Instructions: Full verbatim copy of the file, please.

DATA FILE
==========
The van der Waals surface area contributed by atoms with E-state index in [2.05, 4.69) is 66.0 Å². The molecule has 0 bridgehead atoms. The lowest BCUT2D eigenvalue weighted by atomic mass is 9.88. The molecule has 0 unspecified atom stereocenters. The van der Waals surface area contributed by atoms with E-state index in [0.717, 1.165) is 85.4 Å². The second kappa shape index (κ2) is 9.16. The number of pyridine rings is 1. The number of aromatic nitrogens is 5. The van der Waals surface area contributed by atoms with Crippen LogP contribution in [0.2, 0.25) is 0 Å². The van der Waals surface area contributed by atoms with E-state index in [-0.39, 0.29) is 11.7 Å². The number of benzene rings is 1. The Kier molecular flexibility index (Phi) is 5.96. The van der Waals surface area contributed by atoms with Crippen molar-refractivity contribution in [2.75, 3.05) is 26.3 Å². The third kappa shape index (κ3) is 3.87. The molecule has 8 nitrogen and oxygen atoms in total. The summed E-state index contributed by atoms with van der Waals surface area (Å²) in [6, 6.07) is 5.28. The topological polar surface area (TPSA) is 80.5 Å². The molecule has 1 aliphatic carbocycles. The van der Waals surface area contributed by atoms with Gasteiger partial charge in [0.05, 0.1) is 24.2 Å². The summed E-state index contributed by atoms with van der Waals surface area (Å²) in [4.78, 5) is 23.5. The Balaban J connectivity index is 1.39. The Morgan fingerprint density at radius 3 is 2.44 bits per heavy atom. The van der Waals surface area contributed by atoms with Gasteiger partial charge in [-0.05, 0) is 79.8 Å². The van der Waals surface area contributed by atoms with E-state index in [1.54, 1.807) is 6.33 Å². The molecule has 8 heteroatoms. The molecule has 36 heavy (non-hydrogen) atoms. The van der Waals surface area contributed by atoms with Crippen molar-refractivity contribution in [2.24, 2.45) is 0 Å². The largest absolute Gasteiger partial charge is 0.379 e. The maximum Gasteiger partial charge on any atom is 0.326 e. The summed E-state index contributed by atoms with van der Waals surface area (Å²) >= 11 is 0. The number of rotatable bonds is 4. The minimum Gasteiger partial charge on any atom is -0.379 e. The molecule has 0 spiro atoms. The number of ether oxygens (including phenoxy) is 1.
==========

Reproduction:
The van der Waals surface area contributed by atoms with E-state index in [2.05, 4.69) is 66.0 Å². The molecule has 0 bridgehead atoms. The lowest BCUT2D eigenvalue weighted by atomic mass is 9.88. The molecule has 0 unspecified atom stereocenters. The van der Waals surface area contributed by atoms with E-state index in [0.717, 1.165) is 85.4 Å². The second kappa shape index (κ2) is 9.16. The number of pyridine rings is 1. The number of aromatic nitrogens is 5. The van der Waals surface area contributed by atoms with Crippen LogP contribution in [0.2, 0.25) is 0 Å². The van der Waals surface area contributed by atoms with E-state index in [-0.39, 0.29) is 11.7 Å². The number of benzene rings is 1. The Kier molecular flexibility index (Phi) is 5.96. The van der Waals surface area contributed by atoms with Crippen molar-refractivity contribution in [2.75, 3.05) is 26.3 Å². The third kappa shape index (κ3) is 3.87. The molecule has 8 nitrogen and oxygen atoms in total. The summed E-state index contributed by atoms with van der Waals surface area (Å²) in [6, 6.07) is 5.28. The topological polar surface area (TPSA) is 80.5 Å². The molecule has 1 aliphatic carbocycles. The van der Waals surface area contributed by atoms with Gasteiger partial charge in [0.05, 0.1) is 24.2 Å². The summed E-state index contributed by atoms with van der Waals surface area (Å²) in [4.78, 5) is 23.5. The Balaban J connectivity index is 1.39. The Morgan fingerprint density at radius 3 is 2.44 bits per heavy atom. The van der Waals surface area contributed by atoms with Gasteiger partial charge in [-0.05, 0) is 79.8 Å². The van der Waals surface area contributed by atoms with E-state index in [1.54, 1.807) is 6.33 Å². The molecule has 8 heteroatoms. The molecule has 36 heavy (non-hydrogen) atoms. The van der Waals surface area contributed by atoms with Crippen molar-refractivity contribution in [2.24, 2.45) is 0 Å². The largest absolute Gasteiger partial charge is 0.379 e. The maximum Gasteiger partial charge on any atom is 0.326 e. The summed E-state index contributed by atoms with van der Waals surface area (Å²) >= 11 is 0. The number of rotatable bonds is 4. The minimum Gasteiger partial charge on any atom is -0.379 e. The molecule has 0 spiro atoms. The number of ether oxygens (including phenoxy) is 1.